With the win over Nebraska, here is Iowa football's bowl game landscape
IOWA CITY, Ia. — Matt Nelson said Kirk Ferentz had a message for his team after its walk-off, 31-28 win over Nebraska on Black Friday.
It dealt with where the Hawkeyes might play their bowl game ...
"Coach was like, 'Hey, we get to go to a little bit warmer place now,'" the senior defensive end said with a smile.
Ferentz is right.
With the win, Iowa did a lot to help itself earn a spot in one of several warm-weather bowl games to which the Big Ten Conference is tied: the Holiday Bowl (San Diego), the Outback Bowl (Tampa, Fla.) or the Citrus Bowl (Orlando, Fla.). Representatives from all three games were at Kinnick Stadium on Friday.
"We had a great experience last year (at the Pinstripe Bowl)," Ferentz told reporters after joking about playing in warmer conditions this bowl season. "But we're looking forward to wherever they want to send us."
Here's a look at which bowl games are most likely for Iowa, and which factors could still help determine where the 2018-19 Hawkeyes play their final football game:
Where's the most likely landing spot?
The Holiday Bowl.
Most bowl projections peg the Hawkeyes in San Diego versus Washington, Utah or Stanford. Barring the conference champion, the Holiday Bowl (6 p.m., Dec. 31, FS1) gets to pick its Big Ten representative third after the Citrus Bowl (Noon, Jan. 1, ABC) and Outback Bowl (11 a.m., Jan. 1, ESPN2).
The Citrus Bowl will likely go with Northwestern or Wisconsin. Iowa could be a logical fit for the Outback Bowl, but the Big Ten's contract with its bowls calls for five different teams over six years, if possible. The Hawkeyes played in Tampa two years ago. That stipulation also leaves Wisconsin likely out of the running for the Holiday Bowl, where it played in 2015.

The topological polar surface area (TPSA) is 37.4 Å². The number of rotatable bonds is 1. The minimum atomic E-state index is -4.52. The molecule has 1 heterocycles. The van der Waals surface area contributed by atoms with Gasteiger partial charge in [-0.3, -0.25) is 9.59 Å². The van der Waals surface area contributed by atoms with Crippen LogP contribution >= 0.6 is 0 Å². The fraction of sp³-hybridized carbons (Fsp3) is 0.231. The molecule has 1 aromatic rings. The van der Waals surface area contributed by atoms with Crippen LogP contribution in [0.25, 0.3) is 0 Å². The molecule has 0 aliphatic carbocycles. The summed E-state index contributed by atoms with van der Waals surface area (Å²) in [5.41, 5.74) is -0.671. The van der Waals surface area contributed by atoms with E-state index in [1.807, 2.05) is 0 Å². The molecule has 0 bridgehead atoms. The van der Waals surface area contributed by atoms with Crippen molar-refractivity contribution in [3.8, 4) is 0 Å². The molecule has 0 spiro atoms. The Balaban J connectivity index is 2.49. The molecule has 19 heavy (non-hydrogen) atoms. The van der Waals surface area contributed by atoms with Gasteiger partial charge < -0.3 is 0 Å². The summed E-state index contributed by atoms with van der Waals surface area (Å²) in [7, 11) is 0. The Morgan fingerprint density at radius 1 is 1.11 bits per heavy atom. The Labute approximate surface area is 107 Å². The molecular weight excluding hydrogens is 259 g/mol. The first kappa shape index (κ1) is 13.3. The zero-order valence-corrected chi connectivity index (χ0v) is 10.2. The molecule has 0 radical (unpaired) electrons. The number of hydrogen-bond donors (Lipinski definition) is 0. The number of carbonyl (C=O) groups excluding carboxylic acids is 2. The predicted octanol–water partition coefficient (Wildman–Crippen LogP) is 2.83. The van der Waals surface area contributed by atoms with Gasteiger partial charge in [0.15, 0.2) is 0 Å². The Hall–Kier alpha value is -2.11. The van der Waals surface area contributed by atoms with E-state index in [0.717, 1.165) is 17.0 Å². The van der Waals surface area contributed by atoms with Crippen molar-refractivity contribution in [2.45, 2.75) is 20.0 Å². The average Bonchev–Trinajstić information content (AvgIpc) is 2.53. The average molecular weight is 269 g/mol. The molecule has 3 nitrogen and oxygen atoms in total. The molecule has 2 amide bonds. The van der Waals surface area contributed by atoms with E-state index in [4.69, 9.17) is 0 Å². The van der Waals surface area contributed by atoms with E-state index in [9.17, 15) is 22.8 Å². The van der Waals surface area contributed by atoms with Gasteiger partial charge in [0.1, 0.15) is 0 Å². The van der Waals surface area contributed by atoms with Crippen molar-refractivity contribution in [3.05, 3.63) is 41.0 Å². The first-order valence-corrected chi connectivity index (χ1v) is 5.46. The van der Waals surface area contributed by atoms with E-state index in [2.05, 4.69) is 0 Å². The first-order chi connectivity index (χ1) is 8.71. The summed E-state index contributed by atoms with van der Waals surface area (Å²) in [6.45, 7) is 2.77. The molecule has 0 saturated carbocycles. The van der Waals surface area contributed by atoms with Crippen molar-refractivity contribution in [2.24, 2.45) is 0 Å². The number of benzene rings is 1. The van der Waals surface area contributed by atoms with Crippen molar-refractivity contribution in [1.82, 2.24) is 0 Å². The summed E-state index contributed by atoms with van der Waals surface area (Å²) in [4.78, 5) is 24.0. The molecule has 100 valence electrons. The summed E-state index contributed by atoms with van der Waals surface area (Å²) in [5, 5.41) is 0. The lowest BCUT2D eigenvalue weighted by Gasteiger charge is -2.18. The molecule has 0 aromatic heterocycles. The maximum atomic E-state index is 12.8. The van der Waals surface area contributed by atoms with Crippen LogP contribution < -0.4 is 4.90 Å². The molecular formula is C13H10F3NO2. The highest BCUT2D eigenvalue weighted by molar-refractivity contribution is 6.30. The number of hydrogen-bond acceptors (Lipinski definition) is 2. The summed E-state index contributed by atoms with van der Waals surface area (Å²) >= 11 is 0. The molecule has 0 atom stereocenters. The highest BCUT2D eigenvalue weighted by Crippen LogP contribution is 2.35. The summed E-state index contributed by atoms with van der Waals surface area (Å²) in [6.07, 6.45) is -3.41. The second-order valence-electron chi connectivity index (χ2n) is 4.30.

The Outback Bowl is the most up in the air, as Iowa, Wisconsin and Northwestern have all played there in the past six seasons.
All three teams would be eligible for the Citrus Bowl.
What could change?
As it stands, Michigan and Ohio State are on track to play in a New Year's Six game or the College Football Playoff. If Michigan wins the Big Ten title and makes the CFP, Ohio State is a good bet for the Rose Bowl.
Penn State is the wild card. It just checked in at No. 12 in the latest CFP Top 25. If the Nittany Lions lose this weekend at home to Maryland, they'll fall out of contention for a New Year's Six bowl and probably snag the Big Ten's spot in San Diego, Tampa or Orlando.
That development would obviously affect Iowa's bowl plans.
If Penn State takes the Citrus Bowl bid, that doesn't mean that Northwestern, Wisconsin and Iowa would simply drop down one spot in the Big Ten's bowl bids — all thanks to that five-teams-in-six-years preference.
If Northwestern wins the Big Ten championship game next week, that also throws things off. The Wildcats would go to the Rose Bowl. No conference team would be in the CFP, leaving Michigan, Ohio State and Penn State vying for one of three open slots in the Fiesta Bowl or Peach Bowl. Chances are the Big Ten wouldn't go three-for-three, and that one or two teams would drop down to a non-New Years Six bowl and potentially affect Iowa's destination.
But that's all out of the Hawkeyes' hands now. All they can do is watch and wait.
"I think that some of those losses were games that didn't really look like us," A.J. Epenesa said of Iowa's resume. "Not finishing drives or defensive series. Almost every game that we lost was a one-possession game. I think that whoever (is deciding bowl bids) might take that into consideration. We didn't really get beat down by anybody."
Matthew Bain covers college football and basketball recruiting for the Des Moines Register. He also helps out with Iowa and Iowa State football and basketball coverage for HawkCentral and Cyclone Insider. Contact him at firstname.lastname@example.org and follow him on Twitter @MatthewBain_.